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Cybernetics & Human Knowing: A Journal of Second-order Cybernetics Autopoiesis and Cyber-Semiotics
Gregory Bateson. Essays for an Ecology of Ideas

by Søren Brier, Ed.
Imprint Academic, Exeter, UK, 2005
Volume 12, No. 1-2
182 pp. illus. Price, n/a
ISBN: 1-84540-032-1.

Reviewed by Rob Harle (Australia)


Cybernetics and Human Knowing
, published quarterly, is a transdisciplinary journal concerning second-order cybernetics and cyber-semiotic approaches to understanding. "The journal is devoted to the new understandings of the self-organising processes of information in human knowing that have arisen through the cybernetics of cybernetics" (p. 2). The issue under review (Volume 12, No. 1 & 2) is dedicated to Gregory Bateson (1904-1980) an Anthropologist, Social Scientist, Cyberneticist and, arguably, one of the most important social scientists of the twentieth century. His two most profound works were Mind & Nature and Steps to an Ecology of Mind—hence, this journal’s sub-title, Essays for an Ecology of Ideas. Bateson, whilst not actually coining the term cybernetics himself, was a pioneer in this discipline together with colleagues, Heinz von Foerster and Norbert Wiener, among others. These great thinkers did not necessarily call themselves cyberneticists and worked in fields as diverse as engineering, artificial intelligence, mathematics, anthropology, and in Bateson’s later years, psychotherapy and anti-psychiatry, specifically.

The title of the Foreword, Patterns That Connect Patterns That Connect, seems like an infinite regression, but it is more an infinite expansion, which helps us understand how Bateson’s "new systems thinking" covers such diverse areas of human knowing. The hard-scientific "way of knowing", of reductionism and objective observation and treating objects in isolation was the antithesis of Bateson’s project. Nothing exists in isolation, mind is not separate from body, politics are not separate from physics, from poetry, from biology, from life. Bateson had a "primary interest in understanding wholeness, rather than someone interested in pathology" (p. 14). This approach was exemplified in his attempt to understand such devastating illnesses, such as schizophrenia.

The 11 essays in this volume, by authors with background disciplines as diverse as Bateson’s interests, are offered as, "a gift to a creative spirit on his 100th birthday". The essays cover disciplines, such as communications, ecology, anthropology, philosophy, family therapy, and education and learning. Some are orientated towards extending Bateson’s intellectual legacy, whilst others, such as The Double Bind: Pathology and Creativity written by Bateson’s daughter Mary, touch on quite personal aspects of Bateson, the man and father.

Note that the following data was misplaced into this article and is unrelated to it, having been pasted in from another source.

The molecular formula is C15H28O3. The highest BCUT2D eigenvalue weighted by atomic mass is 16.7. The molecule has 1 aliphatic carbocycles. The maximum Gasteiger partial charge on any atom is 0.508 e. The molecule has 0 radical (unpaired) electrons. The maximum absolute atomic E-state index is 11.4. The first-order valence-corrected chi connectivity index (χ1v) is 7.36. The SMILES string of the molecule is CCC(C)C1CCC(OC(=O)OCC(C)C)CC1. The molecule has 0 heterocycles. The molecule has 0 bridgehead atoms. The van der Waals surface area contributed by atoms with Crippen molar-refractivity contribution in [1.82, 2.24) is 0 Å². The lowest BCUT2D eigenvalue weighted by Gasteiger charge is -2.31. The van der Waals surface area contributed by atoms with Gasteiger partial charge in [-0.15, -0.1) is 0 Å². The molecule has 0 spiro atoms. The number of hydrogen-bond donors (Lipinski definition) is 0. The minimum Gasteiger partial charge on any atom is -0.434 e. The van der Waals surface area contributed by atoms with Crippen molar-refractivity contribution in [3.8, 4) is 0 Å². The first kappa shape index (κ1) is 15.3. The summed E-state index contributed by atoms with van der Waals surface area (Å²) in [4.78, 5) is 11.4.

It goes without saying that this is a specialist journal and although all the contributors write enthusiastically and some very creatively—Douglas Flemons, May The pattern Be with You is a real hoot—the subject matter is quite complex and probably not all that accessible for the lay reader. The journal is illustrated with some charming black & white images, mainly concerning patterns in nature, together with a smattering of extremely good poetry. The American Society for Cybernetics (a society for the art and science of human understanding) also has its column that reports on the ASC meeting in Toronto with its distinctive Batesonian flavour.

This special issue of the Cybernetics and Human Knowing Journal is a wonderful tribute to a great thinker and visionary, a man who was not at all afraid to think "outside of the box" or to challenge any existing beliefs that did not have a basis in interconnectedness. "What pattern connects the crab to the lobster and the orchid to the primrose and all four of them to me? And me to you?" he asks in Mind and Nature. I believe as we increasingly come to understand this interconnectedness of all things, Bateson’s work will gain even more respect and the recognition it deserves.



Updated 1st February 2006

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